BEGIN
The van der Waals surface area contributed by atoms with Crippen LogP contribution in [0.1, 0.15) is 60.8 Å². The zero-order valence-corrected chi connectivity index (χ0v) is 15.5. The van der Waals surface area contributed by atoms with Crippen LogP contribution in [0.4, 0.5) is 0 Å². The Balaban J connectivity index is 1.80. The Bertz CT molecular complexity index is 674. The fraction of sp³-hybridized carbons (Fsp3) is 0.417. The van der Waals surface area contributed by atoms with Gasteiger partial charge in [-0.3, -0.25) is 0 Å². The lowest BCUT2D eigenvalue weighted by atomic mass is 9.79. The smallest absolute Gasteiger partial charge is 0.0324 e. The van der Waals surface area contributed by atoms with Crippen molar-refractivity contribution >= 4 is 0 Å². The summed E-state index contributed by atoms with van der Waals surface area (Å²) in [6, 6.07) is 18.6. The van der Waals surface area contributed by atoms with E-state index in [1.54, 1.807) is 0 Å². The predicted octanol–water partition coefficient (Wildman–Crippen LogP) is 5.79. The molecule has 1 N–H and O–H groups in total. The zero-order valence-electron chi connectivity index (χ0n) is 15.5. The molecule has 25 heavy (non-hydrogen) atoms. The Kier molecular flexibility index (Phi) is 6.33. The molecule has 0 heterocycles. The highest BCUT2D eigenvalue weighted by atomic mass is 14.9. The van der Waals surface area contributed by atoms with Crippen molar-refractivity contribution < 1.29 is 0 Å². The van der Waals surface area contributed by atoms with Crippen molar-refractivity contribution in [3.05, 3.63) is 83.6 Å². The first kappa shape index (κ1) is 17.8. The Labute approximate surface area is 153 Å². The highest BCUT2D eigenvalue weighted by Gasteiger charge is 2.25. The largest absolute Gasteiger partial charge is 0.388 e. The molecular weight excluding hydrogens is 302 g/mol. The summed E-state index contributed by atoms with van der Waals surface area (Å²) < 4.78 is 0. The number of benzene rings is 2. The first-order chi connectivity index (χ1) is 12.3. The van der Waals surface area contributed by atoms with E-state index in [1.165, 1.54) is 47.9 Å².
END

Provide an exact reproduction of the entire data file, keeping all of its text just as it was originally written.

The van der Waals surface area contributed by atoms with Crippen LogP contribution in [0.1, 0.15) is 60.8 Å². The zero-order valence-corrected chi connectivity index (χ0v) is 15.5. The van der Waals surface area contributed by atoms with Crippen LogP contribution in [0.4, 0.5) is 0 Å². The Balaban J connectivity index is 1.80. The Bertz CT molecular complexity index is 674. The fraction of sp³-hybridized carbons (Fsp3) is 0.417. The van der Waals surface area contributed by atoms with Gasteiger partial charge in [-0.3, -0.25) is 0 Å². The lowest BCUT2D eigenvalue weighted by atomic mass is 9.79. The smallest absolute Gasteiger partial charge is 0.0324 e. The van der Waals surface area contributed by atoms with Crippen molar-refractivity contribution >= 4 is 0 Å². The summed E-state index contributed by atoms with van der Waals surface area (Å²) in [6, 6.07) is 18.6. The van der Waals surface area contributed by atoms with E-state index in [1.54, 1.807) is 0 Å². The predicted octanol–water partition coefficient (Wildman–Crippen LogP) is 5.79. The molecule has 1 N–H and O–H groups in total. The zero-order valence-electron chi connectivity index (χ0n) is 15.5. The molecule has 25 heavy (non-hydrogen) atoms. The Kier molecular flexibility index (Phi) is 6.33. The molecule has 0 heterocycles. The highest BCUT2D eigenvalue weighted by atomic mass is 14.9. The van der Waals surface area contributed by atoms with Crippen molar-refractivity contribution < 1.29 is 0 Å². The van der Waals surface area contributed by atoms with Crippen molar-refractivity contribution in [3.05, 3.63) is 83.6 Å². The first kappa shape index (κ1) is 17.8. The Labute approximate surface area is 153 Å². The highest BCUT2D eigenvalue weighted by Gasteiger charge is 2.25. The largest absolute Gasteiger partial charge is 0.388 e. The molecular weight excluding hydrogens is 302 g/mol. The summed E-state index contributed by atoms with van der Waals surface area (Å²) < 4.78 is 0. The number of benzene rings is 2. The first-order chi connectivity index (χ1) is 12.3. The van der Waals surface area contributed by atoms with E-state index in [1.165, 1.54) is 47.9 Å².